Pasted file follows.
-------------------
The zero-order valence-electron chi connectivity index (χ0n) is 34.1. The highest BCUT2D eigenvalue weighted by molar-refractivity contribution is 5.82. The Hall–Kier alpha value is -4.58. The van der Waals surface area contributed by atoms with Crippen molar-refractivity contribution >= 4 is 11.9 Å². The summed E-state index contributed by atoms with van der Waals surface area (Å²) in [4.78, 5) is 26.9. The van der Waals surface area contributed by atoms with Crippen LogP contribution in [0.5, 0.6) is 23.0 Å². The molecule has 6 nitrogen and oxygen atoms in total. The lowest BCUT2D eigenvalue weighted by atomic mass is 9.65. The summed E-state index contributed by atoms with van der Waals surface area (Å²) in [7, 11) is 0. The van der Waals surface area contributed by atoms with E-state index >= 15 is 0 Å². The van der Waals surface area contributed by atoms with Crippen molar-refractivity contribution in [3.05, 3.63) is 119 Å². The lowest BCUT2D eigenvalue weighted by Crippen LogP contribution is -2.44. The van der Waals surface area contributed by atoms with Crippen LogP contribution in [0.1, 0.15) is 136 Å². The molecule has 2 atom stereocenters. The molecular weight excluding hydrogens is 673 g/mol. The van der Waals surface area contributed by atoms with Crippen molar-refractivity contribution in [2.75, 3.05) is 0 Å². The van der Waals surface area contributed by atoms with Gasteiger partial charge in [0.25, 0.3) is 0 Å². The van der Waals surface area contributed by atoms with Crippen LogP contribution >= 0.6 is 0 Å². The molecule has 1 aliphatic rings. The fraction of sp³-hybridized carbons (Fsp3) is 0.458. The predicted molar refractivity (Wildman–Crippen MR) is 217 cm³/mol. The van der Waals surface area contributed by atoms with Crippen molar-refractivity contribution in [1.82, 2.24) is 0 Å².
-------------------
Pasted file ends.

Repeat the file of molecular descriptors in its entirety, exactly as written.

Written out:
The zero-order valence-electron chi connectivity index (χ0n) is 34.1. The highest BCUT2D eigenvalue weighted by molar-refractivity contribution is 5.82. The Hall–Kier alpha value is -4.58. The van der Waals surface area contributed by atoms with Crippen molar-refractivity contribution >= 4 is 11.9 Å². The summed E-state index contributed by atoms with van der Waals surface area (Å²) in [4.78, 5) is 26.9. The van der Waals surface area contributed by atoms with Crippen LogP contribution in [0.5, 0.6) is 23.0 Å². The molecule has 6 nitrogen and oxygen atoms in total. The lowest BCUT2D eigenvalue weighted by atomic mass is 9.65. The summed E-state index contributed by atoms with van der Waals surface area (Å²) in [7, 11) is 0. The van der Waals surface area contributed by atoms with E-state index >= 15 is 0 Å². The van der Waals surface area contributed by atoms with Crippen molar-refractivity contribution in [3.05, 3.63) is 119 Å². The lowest BCUT2D eigenvalue weighted by Crippen LogP contribution is -2.44. The van der Waals surface area contributed by atoms with Crippen LogP contribution in [0.1, 0.15) is 136 Å². The molecule has 2 atom stereocenters. The molecular weight excluding hydrogens is 673 g/mol. The van der Waals surface area contributed by atoms with Crippen molar-refractivity contribution in [2.75, 3.05) is 0 Å². The van der Waals surface area contributed by atoms with Gasteiger partial charge in [0.25, 0.3) is 0 Å². The van der Waals surface area contributed by atoms with Crippen LogP contribution >= 0.6 is 0 Å². The molecule has 1 aliphatic rings. The fraction of sp³-hybridized carbons (Fsp3) is 0.458. The predicted molar refractivity (Wildman–Crippen MR) is 217 cm³/mol. The van der Waals surface area contributed by atoms with Crippen molar-refractivity contribution in [1.82, 2.24) is 0 Å².